It was only about eight months ago that I met Josh Richardson and his team at Command Post Gaming in Pineville. At that point, the idea of transforming Charlotte’s infrastructure to support an esports league was just planted — hadn’t even sprouted — but Richardson had big plans to grow it.
Since that time, Richardson has already turned many of those plans into reality. Since launching in October 2018, CLT Esports has added three gaming teams, hosted a multitude of cash prize tournaments and begun planning Charlotte’s first competitive gaming convention. Though no details are yet finalized, Richardson has been in talks with Charlotte officials and organizers of the Raleigh-based Playthrough gaming convention to bring a similar event to the Queen City in 2020.
Despite this massive growth in a short amount of time, there’s still more growth ahead for the up-and-coming esports league.
“We’ve made it past that initial three-month phase where people just give up. Now we’re going into month eight, people are taking us a lot more seriously,” Richardson explained. “It’s still not nearly where I want it to be by any means, but we’re getting there.”
The next event on CLT Esports’ docket is a $2,000 winner-take-all cash prize Call of Duty tournament on May 25. Richardson teamed up with MyComputerCareer to host the LAN tournament at the company’s technical school in southwest Charlotte.
While Richardson and CLT Esports has a lot on the horizon — planning a convention, partnering with different companies and organizations around town and training with the three gaming teams on CLT Esports’ roster — he’s keeping a level head to ensure the league grows organically through grassroots efforts.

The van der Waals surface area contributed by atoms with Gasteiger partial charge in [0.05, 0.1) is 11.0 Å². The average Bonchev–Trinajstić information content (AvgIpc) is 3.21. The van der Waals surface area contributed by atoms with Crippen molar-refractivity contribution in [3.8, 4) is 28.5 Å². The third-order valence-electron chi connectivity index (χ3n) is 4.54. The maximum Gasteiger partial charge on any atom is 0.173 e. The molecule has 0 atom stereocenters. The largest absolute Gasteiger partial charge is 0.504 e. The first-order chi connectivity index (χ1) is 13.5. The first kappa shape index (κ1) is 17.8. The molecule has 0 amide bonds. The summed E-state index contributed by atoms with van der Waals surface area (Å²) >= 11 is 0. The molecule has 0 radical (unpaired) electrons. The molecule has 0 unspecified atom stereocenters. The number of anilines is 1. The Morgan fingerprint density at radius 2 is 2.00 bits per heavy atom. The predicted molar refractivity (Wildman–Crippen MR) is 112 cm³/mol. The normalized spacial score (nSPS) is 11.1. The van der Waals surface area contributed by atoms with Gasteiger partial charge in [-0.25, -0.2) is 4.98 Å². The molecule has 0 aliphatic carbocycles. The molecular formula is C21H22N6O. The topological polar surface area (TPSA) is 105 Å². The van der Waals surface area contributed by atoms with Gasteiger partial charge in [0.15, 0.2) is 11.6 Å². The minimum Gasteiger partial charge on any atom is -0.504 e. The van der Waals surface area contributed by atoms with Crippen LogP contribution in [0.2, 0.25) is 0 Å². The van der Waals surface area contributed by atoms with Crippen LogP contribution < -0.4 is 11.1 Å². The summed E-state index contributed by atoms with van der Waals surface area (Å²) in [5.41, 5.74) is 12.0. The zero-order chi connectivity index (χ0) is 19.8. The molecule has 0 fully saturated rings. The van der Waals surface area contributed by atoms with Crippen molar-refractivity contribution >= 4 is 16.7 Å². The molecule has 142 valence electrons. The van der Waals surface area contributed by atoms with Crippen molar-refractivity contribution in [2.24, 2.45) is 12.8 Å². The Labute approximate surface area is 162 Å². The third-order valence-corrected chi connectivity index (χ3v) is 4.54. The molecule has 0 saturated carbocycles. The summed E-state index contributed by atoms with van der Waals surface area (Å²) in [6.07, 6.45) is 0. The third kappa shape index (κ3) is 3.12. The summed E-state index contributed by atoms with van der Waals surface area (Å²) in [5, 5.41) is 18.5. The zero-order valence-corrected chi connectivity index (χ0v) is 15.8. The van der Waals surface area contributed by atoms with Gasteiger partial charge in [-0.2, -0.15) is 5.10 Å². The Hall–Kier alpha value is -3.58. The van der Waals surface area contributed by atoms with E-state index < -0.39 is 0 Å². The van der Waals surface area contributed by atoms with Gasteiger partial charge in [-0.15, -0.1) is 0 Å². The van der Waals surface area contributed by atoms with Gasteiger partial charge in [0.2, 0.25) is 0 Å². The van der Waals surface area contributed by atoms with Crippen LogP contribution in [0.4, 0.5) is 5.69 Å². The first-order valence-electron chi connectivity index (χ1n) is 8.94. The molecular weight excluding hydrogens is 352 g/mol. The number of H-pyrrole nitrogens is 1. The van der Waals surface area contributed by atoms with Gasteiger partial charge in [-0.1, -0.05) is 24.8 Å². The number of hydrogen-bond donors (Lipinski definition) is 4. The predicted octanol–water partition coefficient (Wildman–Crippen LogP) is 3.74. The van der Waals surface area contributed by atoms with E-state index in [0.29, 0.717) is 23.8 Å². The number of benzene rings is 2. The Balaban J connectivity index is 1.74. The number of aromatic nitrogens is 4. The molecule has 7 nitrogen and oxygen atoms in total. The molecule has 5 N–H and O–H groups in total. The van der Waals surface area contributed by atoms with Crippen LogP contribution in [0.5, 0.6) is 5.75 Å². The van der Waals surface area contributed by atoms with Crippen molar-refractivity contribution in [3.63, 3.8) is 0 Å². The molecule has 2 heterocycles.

“When big money comes into esports, it could go sideways,” he explained. “If you have a lot of money coming in and you have big sponsors and big investors throwing all this money at it, they don’t care about the community at all. They don’t care about getting the experience, they’re really just about the [return on investment]. That never works.”
But why should the city get excited about esports now? After all, it was just two years ago that esports powerhouse Team EnVyUs left Charlotte behind — along with plans for a cutting edge training facility and competitive gaming venue — for a multi-million-dollar deal in Texas.
According to Richardson, things went bad for Team EnvyUs in Charlotte because the city wasn’t ready to support the esports industry.
“When [Team EnVyUs] left Charlotte, they left Charlotte because they had millions and millions of dollars telling them to go to Texas,” he said. “It was probably more lucrative for them to do that. That’s also because Charlotte wasn’t ready for a team like that and having the infrastructure and the support needed.”
Richardson also believes that the community-driven, homegrown, grassroots aspect of CLT Esports will give it an advantage as the organization grows in the city — as opposed to bringing in an already-established team for a large chunk of change.
“We’re a no-name [organization] coming up through the grassroots community. We’re doing it a different way and it seems to be paying off. We’re creating the infrastructure for esports,” Richardson said.
In the future, it seems entirely possible that CLT Esports will face Team EnVy Us — now named Team Envy — in a tournament. The team just has to put in the work and get there.
“We are definitely going to be Charlotte’s next franchise esports owners. There’s no doubt about that,” he stated. “We want to play in the big leagues, we want to play against the big dogs.”
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